The Citizen Finds Out

Did you know: In the course of a year, the average residence in America uses 107,000 gallons of water; that it takes 1,500 gallons to process one barrel of beer; that 24 gallons are needed to make one pound of plastic; or that Henrico County’s water tower on Cox Road holds two million gallons of water?

In Henrico County, the range for water tower size is between one million and three million gallons per tank. The sizing is ultimately decided based on two factors: customer demand and fire-flow demand. Fire flow is defined as the amount of water that should be available for providing fire protection throughout a community.

The gargantuan tower on Cox Road was constructed in 1988 and is utilized every day as a crucial part of Henrico’s water system. The area of the county that receives water from this tower is known as the “Three Chopt Central Zone,” which encompasses almost the entire area extending between the Goochland and Hanover county line and Route 33 and Staples Mill Road.

This jurisdiction and two million gallon capacity serve as very telling indicators: we’re talking about a lot of water. But to comprehend just how much water we’re talking about, Henrico’s Director of Public Utilities Art Petrini provided this fun fact: the volume of water within the tower is enough to allow for roughly 175,000 showers!

– Katie Conklin

Do you have a question about something in Henrico County? E-mail us at .(JavaScript must be enabled to view this email address) or Tweet us @henricocitizen and we may answer it in a future Citizen Finds Out segment. If we use your question, you’ll receive four free tickets to a Richmond Flying Squirrels game!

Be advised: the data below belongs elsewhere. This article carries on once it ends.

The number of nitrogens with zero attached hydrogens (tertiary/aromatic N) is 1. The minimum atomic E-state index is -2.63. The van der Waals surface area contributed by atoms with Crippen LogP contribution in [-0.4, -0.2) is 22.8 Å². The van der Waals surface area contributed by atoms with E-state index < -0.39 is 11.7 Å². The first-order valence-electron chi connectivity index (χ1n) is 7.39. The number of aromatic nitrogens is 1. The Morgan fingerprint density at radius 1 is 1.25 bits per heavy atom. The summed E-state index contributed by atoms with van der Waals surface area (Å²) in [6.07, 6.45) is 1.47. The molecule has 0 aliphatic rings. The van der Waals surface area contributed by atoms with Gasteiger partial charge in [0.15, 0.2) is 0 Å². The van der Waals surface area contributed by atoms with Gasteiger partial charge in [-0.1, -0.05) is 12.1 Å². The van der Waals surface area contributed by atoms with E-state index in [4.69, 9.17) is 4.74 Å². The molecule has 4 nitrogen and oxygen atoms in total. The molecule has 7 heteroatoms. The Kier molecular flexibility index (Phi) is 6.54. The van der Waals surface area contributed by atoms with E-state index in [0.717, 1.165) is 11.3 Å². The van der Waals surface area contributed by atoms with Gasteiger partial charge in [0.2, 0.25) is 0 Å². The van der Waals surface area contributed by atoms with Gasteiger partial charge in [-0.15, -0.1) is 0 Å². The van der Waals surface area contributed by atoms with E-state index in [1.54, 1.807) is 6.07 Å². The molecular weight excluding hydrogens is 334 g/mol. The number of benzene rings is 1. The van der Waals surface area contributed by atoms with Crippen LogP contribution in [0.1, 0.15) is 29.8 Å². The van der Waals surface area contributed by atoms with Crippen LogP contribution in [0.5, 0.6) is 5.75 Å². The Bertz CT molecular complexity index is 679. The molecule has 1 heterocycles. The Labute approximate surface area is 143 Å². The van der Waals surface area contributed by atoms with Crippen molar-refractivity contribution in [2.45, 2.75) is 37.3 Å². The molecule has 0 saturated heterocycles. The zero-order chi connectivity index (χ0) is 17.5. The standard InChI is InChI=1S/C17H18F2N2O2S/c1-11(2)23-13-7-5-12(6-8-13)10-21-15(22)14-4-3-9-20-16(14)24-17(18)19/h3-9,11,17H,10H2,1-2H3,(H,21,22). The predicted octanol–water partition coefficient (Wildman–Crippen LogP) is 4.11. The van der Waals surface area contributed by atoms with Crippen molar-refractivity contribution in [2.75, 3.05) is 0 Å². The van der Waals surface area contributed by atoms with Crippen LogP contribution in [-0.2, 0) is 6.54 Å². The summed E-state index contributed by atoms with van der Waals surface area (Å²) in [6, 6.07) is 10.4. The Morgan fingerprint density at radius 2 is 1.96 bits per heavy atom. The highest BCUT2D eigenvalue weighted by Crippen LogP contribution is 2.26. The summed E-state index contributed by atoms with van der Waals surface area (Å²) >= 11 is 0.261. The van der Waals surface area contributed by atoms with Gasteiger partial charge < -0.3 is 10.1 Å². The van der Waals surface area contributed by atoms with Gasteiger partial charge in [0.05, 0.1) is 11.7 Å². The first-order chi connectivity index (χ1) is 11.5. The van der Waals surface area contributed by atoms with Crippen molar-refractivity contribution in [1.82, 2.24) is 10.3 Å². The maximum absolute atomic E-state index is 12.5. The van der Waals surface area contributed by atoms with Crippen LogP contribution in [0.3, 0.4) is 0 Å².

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HCPS wins national honor for overhaul of Code of Student Conduct, supports


Henrico County Public Schools recently was recognized by the National School Boards Association for a sweeping overhaul of the school division’s approach to student supports. HCPS was one of five large U.S. school systems recognized with a first-place honor in the 2017 Magna Awards, presented Saturday in Denver at the organization’s annual conference. The awards recognize school divisions and leaders “for taking bold and innovative steps to improve the lives of students and their communities,” according to the group.

The award recognizes Henrico Schools’ efforts of the past several years, from re-examining its policies to implementing more support systems. After a two-year conversation with the community through public hearings and other feedback, HCPS adopted a revised Code of Student Conduct for the 2015-16 school year. > Read more.

Environmentalists say budget hurts efforts to protect bay